The opinion of the court was delivered by: John F. Keenan, United States District Judge
Before the Court is the pro se motion of Petitioner Guillermo Julio Lopez ("Lopez") to vacate, set aside, or correct his sentence pursuant to 28 U.S.C. § 2255 ("§ 2255"). For the reasons discussed below, Petitioner's motion is denied.
Lopez, a Dominican Republic national, first came to the United States in 1969. On July 10, 1982, Lopez was convicted in New York State Supreme Court, New York County, of criminal sale of a controlled substance in the fifth degree. On August 23, 1982, Lopez was sentenced to two to four years of imprisonment. Lopez was paroled to the Immigration and Naturalization Service on October 24, 1986, and deported on November 4, 1986. In or about December 2001, Lopez re-entered the country.
On November 1, 2002, officers of the New York City Police Department arrested Lopez in the Bronx, New York, and charged him with criminal possession of a controlled substance in the seventh degree. After determining that Lopez had previously been deported from the United States following a felony conviction and had not been granted permission by the Attorney General to re-enter, agents of the Bureau of Immigration and Customs Enforcement arrested Lopez.
On January 9, 2003, Lopez was charged with entering the United States without permission after having been deported subsequent to a conviction for the commission of an aggravated felony, a violation of 8 U.S.C. § 1326(a) and (b)(2). Lopez pled guilty on May 20, 2003 to the sole count in the indictment. Before accepting Lopez's plea, the Court informed Lopez that § 1326(a) and (b)(2) carried a maximum sentence of twenty years imprisonment, and that the Court would consider the Sentencing Guidelines when determining his sentence. Lopez indicated that he understood, and acknowledged that he had reviewed the Pimentel letter*fn1 provided by the government. (Plea Tr. at 10)
On September 19, 2003, the Probation Department issued Lopez's Pre-Sentence Investigation Report ("PSR"). The PSR set forth Lopez's base offense level at 24; his adjusted offense level, after reductions for acceptance of responsibility, at 21; and his criminal history category at VI. The corresponding Sentencing Guidelines ("U.S.S.G.") range was 77-96 months of imprisonment. The Probation Department recommended a sentence of 96 months, at the top of the Guidelines range.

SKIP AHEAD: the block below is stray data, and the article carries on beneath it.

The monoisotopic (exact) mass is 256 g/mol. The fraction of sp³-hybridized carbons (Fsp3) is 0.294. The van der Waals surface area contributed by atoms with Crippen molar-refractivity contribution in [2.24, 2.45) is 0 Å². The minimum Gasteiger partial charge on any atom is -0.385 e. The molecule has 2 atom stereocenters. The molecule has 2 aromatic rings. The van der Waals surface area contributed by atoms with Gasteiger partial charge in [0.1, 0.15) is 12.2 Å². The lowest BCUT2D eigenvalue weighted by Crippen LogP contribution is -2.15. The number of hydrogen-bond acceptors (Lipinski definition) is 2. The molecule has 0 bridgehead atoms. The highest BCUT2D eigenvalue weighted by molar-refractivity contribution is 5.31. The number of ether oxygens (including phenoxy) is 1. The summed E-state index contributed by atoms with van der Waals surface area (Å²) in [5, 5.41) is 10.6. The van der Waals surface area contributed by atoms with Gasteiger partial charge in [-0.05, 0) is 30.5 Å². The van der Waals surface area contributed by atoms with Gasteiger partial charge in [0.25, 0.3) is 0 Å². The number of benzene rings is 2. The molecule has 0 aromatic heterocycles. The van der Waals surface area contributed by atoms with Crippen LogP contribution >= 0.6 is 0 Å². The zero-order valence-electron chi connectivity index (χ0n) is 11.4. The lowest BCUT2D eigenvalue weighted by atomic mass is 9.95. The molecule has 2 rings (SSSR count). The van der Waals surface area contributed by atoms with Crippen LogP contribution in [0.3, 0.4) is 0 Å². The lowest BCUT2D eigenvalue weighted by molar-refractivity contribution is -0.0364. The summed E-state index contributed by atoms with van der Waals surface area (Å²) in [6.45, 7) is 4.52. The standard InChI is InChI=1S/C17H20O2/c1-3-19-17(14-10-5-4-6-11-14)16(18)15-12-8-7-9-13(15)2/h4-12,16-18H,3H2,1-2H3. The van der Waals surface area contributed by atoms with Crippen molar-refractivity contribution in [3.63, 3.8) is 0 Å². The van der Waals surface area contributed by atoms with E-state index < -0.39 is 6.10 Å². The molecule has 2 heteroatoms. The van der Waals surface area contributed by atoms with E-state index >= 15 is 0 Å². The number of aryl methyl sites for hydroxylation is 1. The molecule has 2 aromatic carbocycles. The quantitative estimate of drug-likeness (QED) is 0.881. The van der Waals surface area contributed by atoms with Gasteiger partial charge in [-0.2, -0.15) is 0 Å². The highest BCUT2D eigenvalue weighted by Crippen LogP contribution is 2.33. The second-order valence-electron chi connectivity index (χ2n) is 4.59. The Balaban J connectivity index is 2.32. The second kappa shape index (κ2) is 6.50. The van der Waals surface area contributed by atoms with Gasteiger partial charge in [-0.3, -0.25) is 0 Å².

On September 26, 2003, Lopez's counsel, Isabelle A. Kirshner, Esq., filed an application for a downward departure under U.S.S.G. § 5K2.0 based on extraordinary family circumstances. Lopez's application claimed Lopez re-entered the United States to console his son, who had lost his wife, child, and mother-in-law in the November 12, 2001 American Airlines Flight 587 Belle Harbor airplane crash.
On October 15, 2003, the Court denied Lopez's application for a downward departure, acknowledging the terrible circumstances under which Lopez entered the United States, but did sentence him to 77 months of imprisonment, the bottom of the Guidelines range.
The Court adopted the Probation Department's determination that U.S.S.G. § 2L1.2 applied. Section 2L1.2 sets a § 1326 defendant's base offense level at 8. See U.S.S.G. § 2L1.2(a) (2002). Lopez's base offense level of 8 was increased 16 levels to 24, pursuant to § 2L1.2(b)(1)(A), because Lopez had been convicted of drug trafficking, an aggravated felony, in 1982 prior to his 2001 deportation.
Lopez filed a timely notice of appeal. Subsequently, Ms. Kirshner filed an Anders v. California, 386 U.S. 738 (1967), brief. Under Anders, if counsel determines that a client's requested appeal is frivolous, after a conscientious examination of the appeal she must file a brief "referring to anything in the record that might arguably support the appeal." Id. at 744. Ms. Kirshner's brief stated her opinion that no non-frivolous matters existed for the Court of Appeals to determine. On April 27, 2004, the United States Court of Appeals for the Second Circuit affirmed Lopez's conviction.
Lopez timely filed the instant motion, claiming (1) that the District Court erred in considering his 1982 conviction an aggravated felony while calculating his sentence under U.S.S.G. § ...